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Prof David Baguley,
PhD, MBA,Professor of Hearing Sciences,
NIHR Nottingham Biomedical Research Centre,
University of Nottingham; Division of Clinical Neuroscience,
School of Medicine, University of Nottingham;
Nottingham Audiology Services,
Nottingham University Hospitals Trust, Nottingham, UK.


Until really quite recently, the field of tinnitus was very insular. Tinnitus publications, and conferences, attracted little interest. Those clinicians who were interested came from the fields of audiology and otology, with a smattering of psychologists. Some auditory neuroscientists were engaged with the topic but often as a side-line to their major field of interest.

This has now changed, and tinnitus clinical and research endeavours have both benefitted from multidisciplinary input, and a new generation of tinnitus-focused colleagues has arisen to drive the field forward. A most welcome development has been the substantive involvement of industry partners, and the instigation of well-designed and funded pre-clinical and clinical trial research, particularly in pharmacology. A cure has so far eluded us [1], but is being sought, and there are here and now evidence-based interventions to reduce tinnitus impact and associated distress.

It has therefore been a joy to collate this Tinnitus series of articles for ENT & Audiology News, and to set before you some of the perspectives upon tinnitus that are exciting me at this time. I make no apology for having chosen topics that I am personally monitoring: as indicated above, the fact that there is a wide field for me to have chosen from is a great encouragement. We hear in interview format from Professor Jos Eggermont, a pioneer in tinnitus physiology with decades of experience and reflection to share. Jos and I could have continued our discussions for a very long time!

In our authored pieces, Dr Sarah Michiels shares her clinical and research experience in somatically modulated tinnitus, which is very prevalent, yet poorly understood. Dr Chris Cederroth, a biologist by training and experience, (and now, joyfully, a colleague of ours at Nottingham University) shares his insights into sex differences in tinnitus, and research into the genetics and heritability of tinnitus. Dr Will Sedley is a clinical and academic neurologist, with huge insight into brain mechanisms of tinnitus, and shares his perspectives on neural predictive models of tinnitus. Finally, Dr Liz Marks writes from a clinical psychology viewpoint about mindfulness, and how research has been able to demonstrate the substantial practical opportunity that this practice, both ancient and modern, has for people with troublesome tinnitus.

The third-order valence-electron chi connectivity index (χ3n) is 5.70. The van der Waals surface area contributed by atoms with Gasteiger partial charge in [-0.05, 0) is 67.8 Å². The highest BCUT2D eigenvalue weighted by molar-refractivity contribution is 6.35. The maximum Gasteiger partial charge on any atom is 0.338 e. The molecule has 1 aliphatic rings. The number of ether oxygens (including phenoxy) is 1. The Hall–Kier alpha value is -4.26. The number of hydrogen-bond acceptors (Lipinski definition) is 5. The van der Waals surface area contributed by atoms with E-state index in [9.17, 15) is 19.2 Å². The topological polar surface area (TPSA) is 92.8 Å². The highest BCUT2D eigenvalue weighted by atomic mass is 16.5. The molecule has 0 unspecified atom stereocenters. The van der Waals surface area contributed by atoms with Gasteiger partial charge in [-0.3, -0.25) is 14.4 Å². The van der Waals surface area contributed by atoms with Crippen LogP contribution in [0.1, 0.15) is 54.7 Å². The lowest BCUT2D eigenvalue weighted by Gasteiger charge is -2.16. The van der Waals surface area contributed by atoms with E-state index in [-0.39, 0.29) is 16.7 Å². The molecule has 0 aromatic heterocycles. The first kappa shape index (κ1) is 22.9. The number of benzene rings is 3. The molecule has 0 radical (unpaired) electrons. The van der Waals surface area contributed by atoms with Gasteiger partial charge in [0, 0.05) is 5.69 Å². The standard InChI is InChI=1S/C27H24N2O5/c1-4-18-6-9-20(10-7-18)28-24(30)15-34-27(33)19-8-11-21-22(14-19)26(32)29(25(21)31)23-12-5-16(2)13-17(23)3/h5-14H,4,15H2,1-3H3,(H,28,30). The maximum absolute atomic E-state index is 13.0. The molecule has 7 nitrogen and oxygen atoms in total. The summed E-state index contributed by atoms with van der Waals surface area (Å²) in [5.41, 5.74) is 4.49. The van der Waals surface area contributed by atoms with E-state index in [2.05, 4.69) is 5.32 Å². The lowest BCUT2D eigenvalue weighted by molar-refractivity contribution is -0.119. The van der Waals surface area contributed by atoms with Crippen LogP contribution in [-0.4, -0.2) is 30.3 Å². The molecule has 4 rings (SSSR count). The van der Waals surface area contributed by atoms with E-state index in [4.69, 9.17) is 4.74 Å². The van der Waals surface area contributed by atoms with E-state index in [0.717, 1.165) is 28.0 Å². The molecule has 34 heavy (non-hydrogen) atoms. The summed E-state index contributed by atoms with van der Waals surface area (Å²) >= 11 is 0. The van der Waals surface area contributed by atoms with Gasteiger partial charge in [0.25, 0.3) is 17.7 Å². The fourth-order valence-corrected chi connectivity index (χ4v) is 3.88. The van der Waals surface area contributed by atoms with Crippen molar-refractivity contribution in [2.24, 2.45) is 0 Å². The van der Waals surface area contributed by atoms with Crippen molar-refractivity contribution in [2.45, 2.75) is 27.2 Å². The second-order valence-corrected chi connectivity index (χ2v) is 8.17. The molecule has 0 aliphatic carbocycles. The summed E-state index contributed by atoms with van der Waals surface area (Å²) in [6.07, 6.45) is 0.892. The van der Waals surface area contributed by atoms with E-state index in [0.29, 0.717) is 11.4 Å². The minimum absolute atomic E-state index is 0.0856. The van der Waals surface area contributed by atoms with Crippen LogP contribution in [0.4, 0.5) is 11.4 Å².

The vitality and energy of the tinnitus field at the present time is so encouraging. It may be some time before we can meet together in person, and so I have really enjoyed putting this section together so there is new, inspiring, clinically relevant material that we can share and discuss. Enjoy, and I hope the material has application and relevance in your setting.



1. McFerran DJ, Stockdale D, Holme R, et al. Why Is There No Cure for Tinnitus? Front Neurosci 2019.

David Baguley has clinical practice in the UK NHS (Nottingham University Hospitals NHS Trust) and privately with the Tinnitus and Hyperacusis Network ( His research work is supported by the UK National Institute for Health Research (NIHR), but his views are his own and do not represent those of the UK Department of Health and Social Care nor NIHR. David has ongoing consultancy with Otonomy and Auris Medical. He receives book royalties associated with tinnitus.


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David M Baguley (Prof)

BSc, MSc, MBA, PhD, University of Nottingham, UK. President, British Tinnitus Association; NIHR Nottingham Biomedical Research Centre, University of Nottingham; Hearing Sciences, Division of Clinical Neurosciences, School of Medicine, University of Nottingham, Nottingham, UK.

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